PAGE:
The only problem with Wohllbean’s discussion of the weather is that in he discusses European weather rather than what we experience in the US. However, what he says about where weather comes from can be translated usefully to the US. The book also has interesting information about pests in the garden and discusses aspects of the weather. I found the formation of hail particularly interesting.

Wolhllbean talks about sensitizing us to how what we do affects the environment. Most of us wouldn’t think about it, but painting your garden furniture with wood preservative means the stain will wash away if the furniture is left our during the year allowing the chemicals to seep into the soil. Chemicals in the soil will affect insects and worms some of which you want to foster in your garden. A better idea is to use natural pigments or more durable wood.

If you are a gardener, this is a good book. You may know or practice many of Wohllbean’s recommendations, but I’m sure you’ll find new interesting ideas.

I received this book from Dutton for this review.


Friday, June 1, 2018

A Devastating Plane Crash Changes Lives


In July 1962 an Air France jet crashed at Orly killing over a hundred people, most of them the elites of Atlanta, Georgia. These were the art lovers of Atlanta: lawyers, doctors, architects, and their wives. The crash left children bereft and the city in shock.

The story is based on an actual event, but the characters are fictional. The story is filled with troubled characters: the Mayor of Atlanta, who must also care for his wife: Robert, whose mistress dies in the crash leaving him so guilt ridden he can hardly function; and Robert’s friend, Raif, whose parents were killed in the crash but he couldn’t be happier spending their money.

The book is a study in how people react to tragedy, grow, and change their lives. One of the interesting parts of the book involves Piedmont, a young black-man, and his interactions with the upper crust of Atlanta. Set in the Civil Rights era, it gives a perspective on how people viewed the intermingling of the races in that era.

I enjoyed the book. The historical perspective was compelling. However, I felt that too many stories were interwoven. The main one, for me, was between Robert, Lily, his wife, and Piedmont. I felt that their story was what the book was really about. The others characters were there for atmosphere.

I received this book from Net Galley for this review.



Thursday, May 31, 2018

Following a Dream in 1912 New York to become a Fashion Designer


Annie Wood, an English woman, started as a housemaid. She came to New York with high hopes, but things didn’t work as planned. Instead of returning to England to realize her goal of becoming a ladies’ maid, she found a job at Butterick designing patterns.

In this second book, Annie is married to Sean Culver, who also works at Butterick. Things are going well, but when Annie is given the chance to design clothes by a New York couple, her friend Maude with Sean’s blessing pushes her into taking the chance. Annie worries that they will fail and all be out of jobs, but Sean has faith and pushes her to continue when her first collection is not well received.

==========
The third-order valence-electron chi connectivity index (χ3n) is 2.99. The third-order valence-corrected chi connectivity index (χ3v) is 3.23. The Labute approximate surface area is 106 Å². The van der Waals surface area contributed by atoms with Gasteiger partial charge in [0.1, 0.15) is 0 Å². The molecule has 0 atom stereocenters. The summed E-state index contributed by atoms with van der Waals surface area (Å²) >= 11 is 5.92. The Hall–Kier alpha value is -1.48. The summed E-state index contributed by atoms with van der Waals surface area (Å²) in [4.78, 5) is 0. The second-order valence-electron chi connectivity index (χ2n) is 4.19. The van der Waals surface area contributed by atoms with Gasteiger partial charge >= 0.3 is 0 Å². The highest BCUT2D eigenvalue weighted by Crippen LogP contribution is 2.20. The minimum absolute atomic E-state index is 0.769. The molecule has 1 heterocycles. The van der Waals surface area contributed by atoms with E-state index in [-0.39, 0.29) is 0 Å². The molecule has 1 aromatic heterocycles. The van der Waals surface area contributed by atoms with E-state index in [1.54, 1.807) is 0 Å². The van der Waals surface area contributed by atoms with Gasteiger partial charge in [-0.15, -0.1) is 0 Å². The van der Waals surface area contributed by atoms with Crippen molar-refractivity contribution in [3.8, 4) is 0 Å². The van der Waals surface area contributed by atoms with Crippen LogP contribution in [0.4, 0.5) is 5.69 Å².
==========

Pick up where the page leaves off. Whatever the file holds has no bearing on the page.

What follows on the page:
This is a story of faith and striving. Annie, Maude, Sean, and Edna, a mother figure, support each other and their strong faith keeps them together. They’re striving to do something they believe in. It isn’t easy. There are setbacks, but they don’t lose sight of what they want to do.

This second book relies on information from the first book, The Pattern Designer. I recommend reading that book first for full enjoyment of the second. The characters are people you’d like to know. They have a shared dream and together they are able to work through all the hardships to make that dream a reality.

I received this book from Barbour Publishing for this review.

Romance During the French and Indian Wars


Mercy Lytton is the product of two cultures, her white mother and her Mohawk father. A very independent woman, Mercy was born with the gift of extremely good eyesight which gives her an advantage in acting as a scout for the British. She returns tired from a mission only to learn that the general has another mission for her. A wagon load of gold must be taken to a nearby fort. This is a dangerous mission, but even more threatening to Mercy is the stipulation that she must wed.

The choice of bridegroom is Elias Dubois. He’s been condemned as a traitor and is scheduled to hang. However, he’s given a reprieve to act as Mercy’s husband in the small contingent escorting the gold to the fort.

Mercy and Elias are sympathetic characters. Each is fighting inner demons. The attraction between the two is immediate, but neither is ready to accept it. I thought the author did a good job showing their growth during the novel.

If you enjoy historical fiction, this is an interesting period. The French and Indian Wars saw two cultures, the British and the Mohawks, cooperating to drive out the French. It makes for a story with lots of cultural and historical detail.

I received this book from Barbour Books for this review.